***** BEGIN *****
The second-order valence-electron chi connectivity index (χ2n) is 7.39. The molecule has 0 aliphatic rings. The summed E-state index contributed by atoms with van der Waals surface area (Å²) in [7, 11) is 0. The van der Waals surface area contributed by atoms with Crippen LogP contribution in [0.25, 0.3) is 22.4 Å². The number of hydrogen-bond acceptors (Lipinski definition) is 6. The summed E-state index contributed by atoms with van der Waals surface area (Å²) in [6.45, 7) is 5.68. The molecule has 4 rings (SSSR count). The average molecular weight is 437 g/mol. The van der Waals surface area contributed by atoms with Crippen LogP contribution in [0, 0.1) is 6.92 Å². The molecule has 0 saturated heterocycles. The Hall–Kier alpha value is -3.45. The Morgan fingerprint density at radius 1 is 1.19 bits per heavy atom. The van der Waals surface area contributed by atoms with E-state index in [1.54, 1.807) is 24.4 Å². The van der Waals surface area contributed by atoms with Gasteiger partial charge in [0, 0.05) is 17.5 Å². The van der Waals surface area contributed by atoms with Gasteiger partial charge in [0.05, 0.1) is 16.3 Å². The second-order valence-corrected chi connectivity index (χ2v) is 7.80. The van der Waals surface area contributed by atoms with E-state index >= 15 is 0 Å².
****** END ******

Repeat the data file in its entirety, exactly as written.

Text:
The second-order valence-electron chi connectivity index (χ2n) is 7.39. The molecule has 0 aliphatic rings. The summed E-state index contributed by atoms with van der Waals surface area (Å²) in [7, 11) is 0. The van der Waals surface area contributed by atoms with Crippen LogP contribution in [0.25, 0.3) is 22.4 Å². The number of hydrogen-bond acceptors (Lipinski definition) is 6. The summed E-state index contributed by atoms with van der Waals surface area (Å²) in [6.45, 7) is 5.68. The molecule has 4 rings (SSSR count). The average molecular weight is 437 g/mol. The van der Waals surface area contributed by atoms with Crippen LogP contribution in [0, 0.1) is 6.92 Å². The molecule has 0 saturated heterocycles. The Hall–Kier alpha value is -3.45. The Morgan fingerprint density at radius 1 is 1.19 bits per heavy atom. The van der Waals surface area contributed by atoms with E-state index in [1.54, 1.807) is 24.4 Å². The van der Waals surface area contributed by atoms with Gasteiger partial charge in [0, 0.05) is 17.5 Å². The van der Waals surface area contributed by atoms with Gasteiger partial charge in [0.05, 0.1) is 16.3 Å². The second-order valence-corrected chi connectivity index (χ2v) is 7.80. The van der Waals surface area contributed by atoms with E-state index >= 15 is 0 Å².